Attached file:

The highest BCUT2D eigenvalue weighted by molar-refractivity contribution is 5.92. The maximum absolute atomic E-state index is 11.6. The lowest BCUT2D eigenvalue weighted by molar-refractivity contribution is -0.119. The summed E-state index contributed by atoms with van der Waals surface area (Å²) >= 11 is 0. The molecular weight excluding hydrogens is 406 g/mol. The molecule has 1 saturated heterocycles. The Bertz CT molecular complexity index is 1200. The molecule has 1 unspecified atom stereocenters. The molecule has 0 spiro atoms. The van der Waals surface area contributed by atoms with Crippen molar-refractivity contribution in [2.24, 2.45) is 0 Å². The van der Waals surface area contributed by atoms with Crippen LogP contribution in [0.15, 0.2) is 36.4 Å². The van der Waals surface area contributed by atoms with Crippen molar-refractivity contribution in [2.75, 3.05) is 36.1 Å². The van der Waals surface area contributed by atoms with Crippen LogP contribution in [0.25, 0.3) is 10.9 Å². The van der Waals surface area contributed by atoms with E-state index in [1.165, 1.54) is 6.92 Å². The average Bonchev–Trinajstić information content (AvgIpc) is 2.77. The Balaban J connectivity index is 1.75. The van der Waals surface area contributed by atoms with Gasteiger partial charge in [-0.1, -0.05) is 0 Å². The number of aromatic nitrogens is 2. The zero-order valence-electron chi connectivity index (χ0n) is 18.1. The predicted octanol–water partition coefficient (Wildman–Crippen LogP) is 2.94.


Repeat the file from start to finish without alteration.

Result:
The highest BCUT2D eigenvalue weighted by molar-refractivity contribution is 5.92. The maximum absolute atomic E-state index is 11.6. The lowest BCUT2D eigenvalue weighted by molar-refractivity contribution is -0.119. The summed E-state index contributed by atoms with van der Waals surface area (Å²) >= 11 is 0. The molecular weight excluding hydrogens is 406 g/mol. The molecule has 1 saturated heterocycles. The Bertz CT molecular complexity index is 1200. The molecule has 1 unspecified atom stereocenters. The molecule has 0 spiro atoms. The van der Waals surface area contributed by atoms with Crippen molar-refractivity contribution in [2.24, 2.45) is 0 Å². The van der Waals surface area contributed by atoms with Crippen LogP contribution in [0.15, 0.2) is 36.4 Å². The van der Waals surface area contributed by atoms with Crippen molar-refractivity contribution in [2.75, 3.05) is 36.1 Å². The van der Waals surface area contributed by atoms with Crippen LogP contribution in [0.25, 0.3) is 10.9 Å². The van der Waals surface area contributed by atoms with E-state index in [1.165, 1.54) is 6.92 Å². The average Bonchev–Trinajstić information content (AvgIpc) is 2.77. The Balaban J connectivity index is 1.75. The van der Waals surface area contributed by atoms with Gasteiger partial charge in [-0.1, -0.05) is 0 Å². The number of aromatic nitrogens is 2. The zero-order valence-electron chi connectivity index (χ0n) is 18.1. The predicted octanol–water partition coefficient (Wildman–Crippen LogP) is 2.94.